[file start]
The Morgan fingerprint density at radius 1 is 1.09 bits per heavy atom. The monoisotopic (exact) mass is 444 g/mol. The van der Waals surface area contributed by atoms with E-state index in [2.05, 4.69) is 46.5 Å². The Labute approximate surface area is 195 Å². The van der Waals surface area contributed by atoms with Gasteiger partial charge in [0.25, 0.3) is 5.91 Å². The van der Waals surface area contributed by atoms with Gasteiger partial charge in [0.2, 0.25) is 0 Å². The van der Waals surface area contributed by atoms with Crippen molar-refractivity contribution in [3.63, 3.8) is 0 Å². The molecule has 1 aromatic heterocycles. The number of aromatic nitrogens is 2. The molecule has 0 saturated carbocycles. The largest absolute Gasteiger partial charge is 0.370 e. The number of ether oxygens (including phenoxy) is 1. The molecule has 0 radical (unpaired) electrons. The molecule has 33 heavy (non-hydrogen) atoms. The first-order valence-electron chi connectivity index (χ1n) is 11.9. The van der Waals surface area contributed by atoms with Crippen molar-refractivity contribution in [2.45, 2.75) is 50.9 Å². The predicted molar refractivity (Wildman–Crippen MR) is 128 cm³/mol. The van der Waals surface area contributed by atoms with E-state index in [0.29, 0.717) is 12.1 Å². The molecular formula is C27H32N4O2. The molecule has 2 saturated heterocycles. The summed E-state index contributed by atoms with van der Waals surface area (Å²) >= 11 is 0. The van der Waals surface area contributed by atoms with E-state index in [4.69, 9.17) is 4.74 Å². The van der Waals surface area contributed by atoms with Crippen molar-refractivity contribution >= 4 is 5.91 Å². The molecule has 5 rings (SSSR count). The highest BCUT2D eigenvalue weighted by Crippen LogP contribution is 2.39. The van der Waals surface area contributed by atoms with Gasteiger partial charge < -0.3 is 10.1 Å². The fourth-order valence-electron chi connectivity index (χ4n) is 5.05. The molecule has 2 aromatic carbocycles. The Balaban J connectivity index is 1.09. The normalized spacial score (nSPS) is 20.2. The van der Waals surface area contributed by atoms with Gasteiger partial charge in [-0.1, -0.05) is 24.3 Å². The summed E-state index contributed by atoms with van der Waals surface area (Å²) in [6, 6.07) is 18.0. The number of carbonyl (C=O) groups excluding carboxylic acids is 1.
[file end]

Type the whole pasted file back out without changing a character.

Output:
The Morgan fingerprint density at radius 1 is 1.09 bits per heavy atom. The monoisotopic (exact) mass is 444 g/mol. The van der Waals surface area contributed by atoms with E-state index in [2.05, 4.69) is 46.5 Å². The Labute approximate surface area is 195 Å². The van der Waals surface area contributed by atoms with Gasteiger partial charge in [0.25, 0.3) is 5.91 Å². The van der Waals surface area contributed by atoms with Gasteiger partial charge in [0.2, 0.25) is 0 Å². The van der Waals surface area contributed by atoms with Crippen molar-refractivity contribution in [3.63, 3.8) is 0 Å². The molecule has 1 aromatic heterocycles. The number of aromatic nitrogens is 2. The molecule has 0 saturated carbocycles. The largest absolute Gasteiger partial charge is 0.370 e. The number of ether oxygens (including phenoxy) is 1. The molecule has 0 radical (unpaired) electrons. The molecule has 33 heavy (non-hydrogen) atoms. The first-order valence-electron chi connectivity index (χ1n) is 11.9. The van der Waals surface area contributed by atoms with Crippen molar-refractivity contribution in [2.45, 2.75) is 50.9 Å². The predicted molar refractivity (Wildman–Crippen MR) is 128 cm³/mol. The van der Waals surface area contributed by atoms with E-state index in [0.29, 0.717) is 12.1 Å². The molecular formula is C27H32N4O2. The molecule has 2 saturated heterocycles. The summed E-state index contributed by atoms with van der Waals surface area (Å²) >= 11 is 0. The van der Waals surface area contributed by atoms with E-state index in [4.69, 9.17) is 4.74 Å². The van der Waals surface area contributed by atoms with Crippen molar-refractivity contribution >= 4 is 5.91 Å². The molecule has 5 rings (SSSR count). The highest BCUT2D eigenvalue weighted by Crippen LogP contribution is 2.39. The van der Waals surface area contributed by atoms with Gasteiger partial charge < -0.3 is 10.1 Å². The fourth-order valence-electron chi connectivity index (χ4n) is 5.05. The molecule has 2 aromatic carbocycles. The Balaban J connectivity index is 1.09. The normalized spacial score (nSPS) is 20.2. The van der Waals surface area contributed by atoms with Gasteiger partial charge in [-0.1, -0.05) is 24.3 Å². The summed E-state index contributed by atoms with van der Waals surface area (Å²) in [6, 6.07) is 18.0. The number of carbonyl (C=O) groups excluding carboxylic acids is 1.